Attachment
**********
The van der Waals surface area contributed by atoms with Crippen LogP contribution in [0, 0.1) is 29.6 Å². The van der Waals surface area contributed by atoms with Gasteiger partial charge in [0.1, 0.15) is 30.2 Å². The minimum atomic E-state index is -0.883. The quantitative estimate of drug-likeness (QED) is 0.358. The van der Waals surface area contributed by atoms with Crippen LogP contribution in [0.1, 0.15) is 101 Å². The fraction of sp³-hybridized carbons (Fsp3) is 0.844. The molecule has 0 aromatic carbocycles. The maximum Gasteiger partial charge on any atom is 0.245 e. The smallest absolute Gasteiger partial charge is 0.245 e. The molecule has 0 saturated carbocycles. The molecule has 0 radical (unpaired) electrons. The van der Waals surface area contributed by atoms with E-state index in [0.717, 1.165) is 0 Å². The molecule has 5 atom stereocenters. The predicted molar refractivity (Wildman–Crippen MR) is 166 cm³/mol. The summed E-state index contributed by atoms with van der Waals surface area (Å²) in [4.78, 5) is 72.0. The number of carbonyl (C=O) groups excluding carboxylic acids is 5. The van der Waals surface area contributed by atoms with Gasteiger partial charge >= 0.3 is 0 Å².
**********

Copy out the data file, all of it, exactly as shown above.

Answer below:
The van der Waals surface area contributed by atoms with Crippen LogP contribution in [0, 0.1) is 29.6 Å². The van der Waals surface area contributed by atoms with Gasteiger partial charge in [0.1, 0.15) is 30.2 Å². The minimum atomic E-state index is -0.883. The quantitative estimate of drug-likeness (QED) is 0.358. The van der Waals surface area contributed by atoms with Crippen LogP contribution in [0.1, 0.15) is 101 Å². The fraction of sp³-hybridized carbons (Fsp3) is 0.844. The molecule has 0 aromatic carbocycles. The maximum Gasteiger partial charge on any atom is 0.245 e. The smallest absolute Gasteiger partial charge is 0.245 e. The molecule has 0 saturated carbocycles. The molecule has 0 radical (unpaired) electrons. The van der Waals surface area contributed by atoms with E-state index in [0.717, 1.165) is 0 Å². The molecule has 5 atom stereocenters. The predicted molar refractivity (Wildman–Crippen MR) is 166 cm³/mol. The summed E-state index contributed by atoms with van der Waals surface area (Å²) in [4.78, 5) is 72.0. The number of carbonyl (C=O) groups excluding carboxylic acids is 5. The van der Waals surface area contributed by atoms with Gasteiger partial charge >= 0.3 is 0 Å².